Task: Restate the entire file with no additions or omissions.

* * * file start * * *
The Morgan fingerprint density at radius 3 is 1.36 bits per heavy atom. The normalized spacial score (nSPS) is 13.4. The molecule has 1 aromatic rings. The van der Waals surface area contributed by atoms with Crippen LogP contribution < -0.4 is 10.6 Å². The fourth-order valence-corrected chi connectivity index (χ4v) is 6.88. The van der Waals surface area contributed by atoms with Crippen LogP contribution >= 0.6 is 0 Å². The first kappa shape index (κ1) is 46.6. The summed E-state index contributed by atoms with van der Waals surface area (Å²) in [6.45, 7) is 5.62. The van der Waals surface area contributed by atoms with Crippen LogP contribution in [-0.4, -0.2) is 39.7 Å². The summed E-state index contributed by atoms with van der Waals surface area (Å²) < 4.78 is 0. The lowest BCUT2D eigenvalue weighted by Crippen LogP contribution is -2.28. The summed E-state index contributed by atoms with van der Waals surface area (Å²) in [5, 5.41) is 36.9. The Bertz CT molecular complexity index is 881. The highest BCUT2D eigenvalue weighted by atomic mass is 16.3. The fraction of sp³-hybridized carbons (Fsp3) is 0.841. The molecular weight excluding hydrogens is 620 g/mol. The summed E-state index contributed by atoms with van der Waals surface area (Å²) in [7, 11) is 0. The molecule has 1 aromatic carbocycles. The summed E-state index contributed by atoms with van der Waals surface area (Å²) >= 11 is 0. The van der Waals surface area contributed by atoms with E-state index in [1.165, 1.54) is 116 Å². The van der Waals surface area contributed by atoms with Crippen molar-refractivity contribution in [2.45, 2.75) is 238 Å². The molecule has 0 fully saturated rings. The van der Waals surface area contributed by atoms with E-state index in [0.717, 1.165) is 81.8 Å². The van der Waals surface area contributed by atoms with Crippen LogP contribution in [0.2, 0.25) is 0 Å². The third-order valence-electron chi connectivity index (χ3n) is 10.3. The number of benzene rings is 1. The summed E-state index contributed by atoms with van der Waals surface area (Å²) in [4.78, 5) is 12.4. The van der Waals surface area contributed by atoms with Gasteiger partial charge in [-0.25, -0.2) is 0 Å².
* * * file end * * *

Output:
The Morgan fingerprint density at radius 3 is 1.36 bits per heavy atom. The normalized spacial score (nSPS) is 13.4. The molecule has 1 aromatic rings. The van der Waals surface area contributed by atoms with Crippen LogP contribution < -0.4 is 10.6 Å². The fourth-order valence-corrected chi connectivity index (χ4v) is 6.88. The van der Waals surface area contributed by atoms with Crippen LogP contribution >= 0.6 is 0 Å². The first kappa shape index (κ1) is 46.6. The summed E-state index contributed by atoms with van der Waals surface area (Å²) in [6.45, 7) is 5.62. The van der Waals surface area contributed by atoms with Crippen LogP contribution in [-0.4, -0.2) is 39.7 Å². The summed E-state index contributed by atoms with van der Waals surface area (Å²) < 4.78 is 0. The lowest BCUT2D eigenvalue weighted by Crippen LogP contribution is -2.28. The summed E-state index contributed by atoms with van der Waals surface area (Å²) in [5, 5.41) is 36.9. The Bertz CT molecular complexity index is 881. The highest BCUT2D eigenvalue weighted by atomic mass is 16.3. The fraction of sp³-hybridized carbons (Fsp3) is 0.841. The molecular weight excluding hydrogens is 620 g/mol. The summed E-state index contributed by atoms with van der Waals surface area (Å²) in [7, 11) is 0. The molecule has 1 aromatic carbocycles. The summed E-state index contributed by atoms with van der Waals surface area (Å²) >= 11 is 0. The van der Waals surface area contributed by atoms with E-state index in [1.165, 1.54) is 116 Å². The van der Waals surface area contributed by atoms with Crippen molar-refractivity contribution in [2.45, 2.75) is 238 Å². The molecule has 0 fully saturated rings. The van der Waals surface area contributed by atoms with E-state index in [0.717, 1.165) is 81.8 Å². The van der Waals surface area contributed by atoms with Crippen LogP contribution in [0.2, 0.25) is 0 Å². The third-order valence-electron chi connectivity index (χ3n) is 10.3. The number of benzene rings is 1. The summed E-state index contributed by atoms with van der Waals surface area (Å²) in [4.78, 5) is 12.4. The van der Waals surface area contributed by atoms with Gasteiger partial charge in [-0.25, -0.2) is 0 Å².